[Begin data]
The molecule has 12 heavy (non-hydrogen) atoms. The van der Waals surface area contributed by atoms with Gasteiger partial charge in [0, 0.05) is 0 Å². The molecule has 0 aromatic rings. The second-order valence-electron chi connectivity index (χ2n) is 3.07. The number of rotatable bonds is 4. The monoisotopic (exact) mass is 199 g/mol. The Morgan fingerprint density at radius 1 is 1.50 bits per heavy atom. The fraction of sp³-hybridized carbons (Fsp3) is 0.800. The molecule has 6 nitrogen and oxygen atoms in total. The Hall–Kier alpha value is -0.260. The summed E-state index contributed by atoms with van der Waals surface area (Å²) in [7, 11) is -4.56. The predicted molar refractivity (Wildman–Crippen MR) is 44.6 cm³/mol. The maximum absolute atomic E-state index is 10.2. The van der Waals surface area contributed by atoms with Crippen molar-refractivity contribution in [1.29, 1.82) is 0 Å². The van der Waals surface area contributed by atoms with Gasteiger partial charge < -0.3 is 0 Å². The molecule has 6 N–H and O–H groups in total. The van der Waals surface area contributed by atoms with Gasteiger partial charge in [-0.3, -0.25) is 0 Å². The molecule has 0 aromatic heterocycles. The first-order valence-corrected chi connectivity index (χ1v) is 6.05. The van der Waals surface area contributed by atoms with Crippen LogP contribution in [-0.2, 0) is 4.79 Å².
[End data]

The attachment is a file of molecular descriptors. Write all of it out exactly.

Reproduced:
The molecule has 12 heavy (non-hydrogen) atoms. The van der Waals surface area contributed by atoms with Gasteiger partial charge in [0, 0.05) is 0 Å². The molecule has 0 aromatic rings. The second-order valence-electron chi connectivity index (χ2n) is 3.07. The number of rotatable bonds is 4. The monoisotopic (exact) mass is 199 g/mol. The Morgan fingerprint density at radius 1 is 1.50 bits per heavy atom. The fraction of sp³-hybridized carbons (Fsp3) is 0.800. The molecule has 6 nitrogen and oxygen atoms in total. The Hall–Kier alpha value is -0.260. The summed E-state index contributed by atoms with van der Waals surface area (Å²) in [7, 11) is -4.56. The predicted molar refractivity (Wildman–Crippen MR) is 44.6 cm³/mol. The maximum absolute atomic E-state index is 10.2. The van der Waals surface area contributed by atoms with Crippen molar-refractivity contribution in [1.29, 1.82) is 0 Å². The van der Waals surface area contributed by atoms with Gasteiger partial charge < -0.3 is 0 Å². The molecule has 6 N–H and O–H groups in total. The van der Waals surface area contributed by atoms with Gasteiger partial charge in [-0.3, -0.25) is 0 Å². The molecule has 0 aromatic heterocycles. The first-order valence-corrected chi connectivity index (χ1v) is 6.05. The van der Waals surface area contributed by atoms with Crippen LogP contribution in [-0.2, 0) is 4.79 Å².